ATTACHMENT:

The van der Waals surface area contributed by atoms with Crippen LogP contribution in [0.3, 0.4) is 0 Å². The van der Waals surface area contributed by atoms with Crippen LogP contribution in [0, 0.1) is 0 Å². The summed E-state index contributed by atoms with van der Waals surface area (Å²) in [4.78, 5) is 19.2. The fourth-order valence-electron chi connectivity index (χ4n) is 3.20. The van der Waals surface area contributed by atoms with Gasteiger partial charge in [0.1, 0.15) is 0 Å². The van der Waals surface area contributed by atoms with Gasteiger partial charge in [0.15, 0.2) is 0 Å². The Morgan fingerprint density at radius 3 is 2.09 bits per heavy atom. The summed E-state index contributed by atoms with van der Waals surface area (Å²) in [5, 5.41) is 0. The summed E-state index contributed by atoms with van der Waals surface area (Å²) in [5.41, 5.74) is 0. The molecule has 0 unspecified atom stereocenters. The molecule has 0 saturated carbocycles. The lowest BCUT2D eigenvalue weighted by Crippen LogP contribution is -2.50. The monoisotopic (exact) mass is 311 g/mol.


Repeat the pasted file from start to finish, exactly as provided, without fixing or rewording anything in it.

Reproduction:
The van der Waals surface area contributed by atoms with Crippen LogP contribution in [0.3, 0.4) is 0 Å². The van der Waals surface area contributed by atoms with Crippen LogP contribution in [0, 0.1) is 0 Å². The summed E-state index contributed by atoms with van der Waals surface area (Å²) in [4.78, 5) is 19.2. The fourth-order valence-electron chi connectivity index (χ4n) is 3.20. The van der Waals surface area contributed by atoms with Gasteiger partial charge in [0.1, 0.15) is 0 Å². The van der Waals surface area contributed by atoms with Gasteiger partial charge in [0.15, 0.2) is 0 Å². The Morgan fingerprint density at radius 3 is 2.09 bits per heavy atom. The summed E-state index contributed by atoms with van der Waals surface area (Å²) in [5, 5.41) is 0. The summed E-state index contributed by atoms with van der Waals surface area (Å²) in [5.41, 5.74) is 0. The molecule has 0 unspecified atom stereocenters. The molecule has 0 saturated carbocycles. The lowest BCUT2D eigenvalue weighted by Crippen LogP contribution is -2.50. The monoisotopic (exact) mass is 311 g/mol.